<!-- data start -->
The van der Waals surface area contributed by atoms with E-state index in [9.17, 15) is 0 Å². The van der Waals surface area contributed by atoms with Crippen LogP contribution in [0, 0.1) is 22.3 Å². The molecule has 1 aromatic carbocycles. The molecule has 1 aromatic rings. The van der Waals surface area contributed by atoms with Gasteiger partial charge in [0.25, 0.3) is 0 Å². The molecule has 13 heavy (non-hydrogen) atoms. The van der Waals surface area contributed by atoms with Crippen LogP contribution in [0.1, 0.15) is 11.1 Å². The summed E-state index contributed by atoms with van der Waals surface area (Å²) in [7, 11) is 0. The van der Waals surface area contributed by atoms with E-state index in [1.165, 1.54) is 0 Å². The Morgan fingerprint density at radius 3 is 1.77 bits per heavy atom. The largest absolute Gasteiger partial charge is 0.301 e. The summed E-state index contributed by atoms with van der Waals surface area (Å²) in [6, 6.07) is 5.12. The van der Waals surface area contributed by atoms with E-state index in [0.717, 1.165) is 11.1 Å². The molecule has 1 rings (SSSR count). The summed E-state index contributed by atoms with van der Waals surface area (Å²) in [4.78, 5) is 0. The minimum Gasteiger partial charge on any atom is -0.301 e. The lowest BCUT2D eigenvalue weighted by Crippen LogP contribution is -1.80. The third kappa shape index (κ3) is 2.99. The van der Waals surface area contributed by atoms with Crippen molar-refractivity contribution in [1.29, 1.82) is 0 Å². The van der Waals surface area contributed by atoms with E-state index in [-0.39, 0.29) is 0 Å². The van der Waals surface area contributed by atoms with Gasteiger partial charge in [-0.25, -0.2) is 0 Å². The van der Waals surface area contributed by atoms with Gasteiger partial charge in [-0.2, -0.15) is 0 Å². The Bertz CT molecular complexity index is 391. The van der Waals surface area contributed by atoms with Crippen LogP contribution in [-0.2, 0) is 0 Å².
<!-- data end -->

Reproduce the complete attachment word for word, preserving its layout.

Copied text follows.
The van der Waals surface area contributed by atoms with E-state index in [9.17, 15) is 0 Å². The van der Waals surface area contributed by atoms with Crippen LogP contribution in [0, 0.1) is 22.3 Å². The molecule has 1 aromatic carbocycles. The molecule has 1 aromatic rings. The van der Waals surface area contributed by atoms with Gasteiger partial charge in [0.25, 0.3) is 0 Å². The molecule has 13 heavy (non-hydrogen) atoms. The van der Waals surface area contributed by atoms with Crippen LogP contribution in [0.1, 0.15) is 11.1 Å². The summed E-state index contributed by atoms with van der Waals surface area (Å²) in [7, 11) is 0. The van der Waals surface area contributed by atoms with E-state index in [1.165, 1.54) is 0 Å². The Morgan fingerprint density at radius 3 is 1.77 bits per heavy atom. The largest absolute Gasteiger partial charge is 0.301 e. The summed E-state index contributed by atoms with van der Waals surface area (Å²) in [6, 6.07) is 5.12. The van der Waals surface area contributed by atoms with E-state index in [0.717, 1.165) is 11.1 Å². The molecule has 1 rings (SSSR count). The summed E-state index contributed by atoms with van der Waals surface area (Å²) in [4.78, 5) is 0. The minimum Gasteiger partial charge on any atom is -0.301 e. The lowest BCUT2D eigenvalue weighted by Crippen LogP contribution is -1.80. The third kappa shape index (κ3) is 2.99. The van der Waals surface area contributed by atoms with Crippen molar-refractivity contribution in [1.29, 1.82) is 0 Å². The van der Waals surface area contributed by atoms with E-state index in [-0.39, 0.29) is 0 Å². The van der Waals surface area contributed by atoms with Gasteiger partial charge in [-0.25, -0.2) is 0 Å². The van der Waals surface area contributed by atoms with Gasteiger partial charge in [-0.2, -0.15) is 0 Å². The Bertz CT molecular complexity index is 391. The van der Waals surface area contributed by atoms with Crippen LogP contribution in [-0.2, 0) is 0 Å².